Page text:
me I can’t think of anything that makes me feel more like a character in downton abbey than the little glass water pitcher I have on my nightstand. It’s a deep blue clear glass bottle with cute ridges and a cup that doubles as a lid. I usually fill it every other day and rinse it with warm soapy water when I do.
However, when I forget that sacred step of frequently rinsing my water pitcher or leaving the lid open overnight, it becomes extremely obvious the moment I take a sip before bed. Does the water taste stale, slightly bitter, and distinctly musty? bleach-It’s not fun.
If this has ever happened to you, you know it can be the exact opposite of a pleasurable, thirst-quenching moment of hydration. Believe it or not, there’s a reason your glass of water tastes weird when you leave it outside for a few hours or all day, and it’s… pretty gross.
Why does your glass of water taste weird?
“When tap water sits overnight, it is exposed to air, which allows carbon dioxide, which is present in the air, to dissolve into the water,” says Kelly Johnson-Arbor, MD, a physician at the emergency room, toxicology specialist and the medical director of the National Capital Poison Center: “Carbon dioxide is converted in our body into carbonic acid by an enzyme called carbonic anhydrase. Carbonic anhydrase also converts carbonic acid into carbon dioxide”.
Translation? The longer the water sits, the more acidic compounds develop in it that change the taste over time. The acidic taste of carbonic acid is what gives your glass of H2O that distinctly stale taste when you drink it after sitting overnight. “When there is an excess of carbon dioxide in drinking water, we taste more carbonic acid, since the carbon dioxide is converted to carbonic acid by carbonic anhydrase. The increased acidity of the water is what causes the water to have a bitter or rancid taste,” he says. Dr. Johnson-Arbor.
Good to know: “The bad taste we get from CO2 exposure is unpleasant but No dangerous for our health. A bigger concern is bacterial growth: If you drink from a glass and then let it sit overnight, bacteria present in the glass can build up and potentially cause dangerous health effects,” says Dr. Johnson-Arbor. It’s best not to let drinks or water sit out for long periods of time, which she defines as more than a few hours.
Incidentally, this phenomenon of carbonic acid-induced taste change is not unique to water. There are also medications that affect the level of carbonic anhydrase in our body; this includes the drugs acetazolamide (Diamox) and dorzolamide (Trusopt), according to Dr. Johnson-Arbor. Because these medications can cause abnormal levels of carbonic acid in the body, they can also cause taste disturbances, similar to the way water tastes better. blegh after sitting outdoors. Putting a lid on it or using a sealed water bottle instead can help prevent some of those off-flavors, as well as potential bacteria growth.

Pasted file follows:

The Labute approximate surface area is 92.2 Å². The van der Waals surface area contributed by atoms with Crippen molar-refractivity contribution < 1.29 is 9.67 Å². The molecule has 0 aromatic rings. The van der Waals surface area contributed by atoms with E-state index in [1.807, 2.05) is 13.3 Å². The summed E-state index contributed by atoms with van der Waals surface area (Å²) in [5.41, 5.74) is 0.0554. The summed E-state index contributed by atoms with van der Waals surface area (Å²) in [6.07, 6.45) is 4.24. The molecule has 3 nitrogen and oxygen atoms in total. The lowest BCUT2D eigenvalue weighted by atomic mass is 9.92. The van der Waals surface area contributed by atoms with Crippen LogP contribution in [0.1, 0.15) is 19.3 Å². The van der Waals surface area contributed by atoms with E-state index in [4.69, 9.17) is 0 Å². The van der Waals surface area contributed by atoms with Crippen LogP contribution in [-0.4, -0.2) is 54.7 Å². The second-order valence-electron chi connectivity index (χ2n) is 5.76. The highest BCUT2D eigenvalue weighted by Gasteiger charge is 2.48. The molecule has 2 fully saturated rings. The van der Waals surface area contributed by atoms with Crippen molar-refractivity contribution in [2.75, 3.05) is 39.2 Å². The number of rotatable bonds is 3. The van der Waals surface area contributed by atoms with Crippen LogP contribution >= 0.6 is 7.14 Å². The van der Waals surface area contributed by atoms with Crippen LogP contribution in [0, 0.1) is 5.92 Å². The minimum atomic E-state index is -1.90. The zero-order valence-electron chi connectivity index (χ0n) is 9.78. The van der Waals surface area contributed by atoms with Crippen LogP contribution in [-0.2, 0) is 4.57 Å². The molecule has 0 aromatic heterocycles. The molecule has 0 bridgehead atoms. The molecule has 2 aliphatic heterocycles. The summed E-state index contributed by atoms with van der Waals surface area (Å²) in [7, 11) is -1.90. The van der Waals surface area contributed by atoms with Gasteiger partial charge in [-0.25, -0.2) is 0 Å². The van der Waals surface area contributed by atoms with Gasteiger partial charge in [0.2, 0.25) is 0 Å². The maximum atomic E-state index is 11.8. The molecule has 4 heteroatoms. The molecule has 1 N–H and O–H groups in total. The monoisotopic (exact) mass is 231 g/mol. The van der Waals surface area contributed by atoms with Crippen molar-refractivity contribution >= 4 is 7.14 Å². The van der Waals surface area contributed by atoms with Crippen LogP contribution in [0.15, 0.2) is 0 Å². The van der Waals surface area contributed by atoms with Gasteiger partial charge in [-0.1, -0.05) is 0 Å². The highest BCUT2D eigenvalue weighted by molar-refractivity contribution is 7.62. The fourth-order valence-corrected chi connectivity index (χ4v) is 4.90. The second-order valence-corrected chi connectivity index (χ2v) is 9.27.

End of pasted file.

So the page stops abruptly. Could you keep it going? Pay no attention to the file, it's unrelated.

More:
Now, did you know this when I picked out a glamorous decanter that came with a trusty lid? No. Now do I feel even better about the wasteful purchase? Absolutely.
How to keep your water tasting great
Of course, a simple way to ensure you always have a glass or pitcher of great-tasting water is to replace the water as often as possible (ideally, this should happen every time you go for a drink) and to make sure you clean the containers daily. .
Keep in mind that it’s more common for people to reuse, and ahem, not wash, water bottles than cups. But again: Both should be cleaned between uses and not allowed to sit for more than a few hours so bacteria don’t have a chance to grow and thrive.
“Temperature also has effects on taste. Cold water makes our mouths feel more ‘wet’ and therefore may be more pleasant to drink than warm water,” says Dr. Johnson-Arbor. So she is careful not to let the temperature of the water mask the taste caused by carbonic acid or bacterial growth.
TL; DR? Getting a fresh glass of water for yourself in the morning, instead of going for that two-day cup on your nightstand, can protect you from a flat taste of C02 Y additional bacteria that have had some time to replicate. Does that mean I’m getting rid of my precious decanter? Definitely not, but catch me I still wash it daily.